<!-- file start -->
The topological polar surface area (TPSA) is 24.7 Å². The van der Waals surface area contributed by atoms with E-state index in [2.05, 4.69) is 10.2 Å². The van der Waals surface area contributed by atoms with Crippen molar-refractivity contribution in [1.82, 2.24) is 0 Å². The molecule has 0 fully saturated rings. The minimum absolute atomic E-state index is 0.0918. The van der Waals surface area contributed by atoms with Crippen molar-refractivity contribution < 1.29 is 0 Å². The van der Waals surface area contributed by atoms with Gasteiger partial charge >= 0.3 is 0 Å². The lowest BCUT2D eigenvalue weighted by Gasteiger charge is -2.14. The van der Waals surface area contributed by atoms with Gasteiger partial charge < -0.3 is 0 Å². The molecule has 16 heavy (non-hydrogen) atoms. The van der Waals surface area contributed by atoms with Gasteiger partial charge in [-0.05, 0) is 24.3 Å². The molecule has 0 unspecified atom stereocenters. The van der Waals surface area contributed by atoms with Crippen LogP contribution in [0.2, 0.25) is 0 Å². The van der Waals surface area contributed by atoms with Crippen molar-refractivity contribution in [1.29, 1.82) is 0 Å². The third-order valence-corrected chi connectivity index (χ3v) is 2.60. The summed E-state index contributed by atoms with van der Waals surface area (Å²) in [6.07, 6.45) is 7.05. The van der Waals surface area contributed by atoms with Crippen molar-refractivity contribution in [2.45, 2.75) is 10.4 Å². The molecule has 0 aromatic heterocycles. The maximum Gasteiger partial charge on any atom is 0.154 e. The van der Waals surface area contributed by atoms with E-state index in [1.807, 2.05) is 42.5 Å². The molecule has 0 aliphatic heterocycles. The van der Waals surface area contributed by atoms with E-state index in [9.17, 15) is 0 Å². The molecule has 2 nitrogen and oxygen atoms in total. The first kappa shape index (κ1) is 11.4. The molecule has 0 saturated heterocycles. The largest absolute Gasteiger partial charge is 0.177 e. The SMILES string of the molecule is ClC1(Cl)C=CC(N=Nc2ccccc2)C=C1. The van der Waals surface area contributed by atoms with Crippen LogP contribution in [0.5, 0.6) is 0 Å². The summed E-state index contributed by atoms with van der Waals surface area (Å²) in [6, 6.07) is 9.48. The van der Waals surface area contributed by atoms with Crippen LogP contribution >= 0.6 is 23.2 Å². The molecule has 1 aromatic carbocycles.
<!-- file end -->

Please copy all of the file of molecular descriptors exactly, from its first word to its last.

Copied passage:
The topological polar surface area (TPSA) is 24.7 Å². The van der Waals surface area contributed by atoms with E-state index in [2.05, 4.69) is 10.2 Å². The van der Waals surface area contributed by atoms with Crippen molar-refractivity contribution in [1.82, 2.24) is 0 Å². The molecule has 0 fully saturated rings. The minimum absolute atomic E-state index is 0.0918. The van der Waals surface area contributed by atoms with Crippen molar-refractivity contribution < 1.29 is 0 Å². The van der Waals surface area contributed by atoms with Gasteiger partial charge >= 0.3 is 0 Å². The lowest BCUT2D eigenvalue weighted by Gasteiger charge is -2.14. The van der Waals surface area contributed by atoms with Gasteiger partial charge < -0.3 is 0 Å². The molecule has 16 heavy (non-hydrogen) atoms. The van der Waals surface area contributed by atoms with Gasteiger partial charge in [-0.05, 0) is 24.3 Å². The molecule has 0 unspecified atom stereocenters. The van der Waals surface area contributed by atoms with Crippen LogP contribution in [0.2, 0.25) is 0 Å². The van der Waals surface area contributed by atoms with Crippen molar-refractivity contribution in [1.29, 1.82) is 0 Å². The third-order valence-corrected chi connectivity index (χ3v) is 2.60. The summed E-state index contributed by atoms with van der Waals surface area (Å²) in [6.07, 6.45) is 7.05. The van der Waals surface area contributed by atoms with Crippen molar-refractivity contribution in [2.45, 2.75) is 10.4 Å². The molecule has 0 aromatic heterocycles. The maximum Gasteiger partial charge on any atom is 0.154 e. The van der Waals surface area contributed by atoms with E-state index in [1.807, 2.05) is 42.5 Å². The molecule has 0 aliphatic heterocycles. The van der Waals surface area contributed by atoms with E-state index in [9.17, 15) is 0 Å². The molecule has 2 nitrogen and oxygen atoms in total. The first kappa shape index (κ1) is 11.4. The molecule has 0 saturated heterocycles. The largest absolute Gasteiger partial charge is 0.177 e. The SMILES string of the molecule is ClC1(Cl)C=CC(N=Nc2ccccc2)C=C1. The van der Waals surface area contributed by atoms with Crippen LogP contribution in [0.5, 0.6) is 0 Å². The summed E-state index contributed by atoms with van der Waals surface area (Å²) in [6, 6.07) is 9.48. The van der Waals surface area contributed by atoms with Crippen LogP contribution >= 0.6 is 23.2 Å². The molecule has 1 aromatic carbocycles.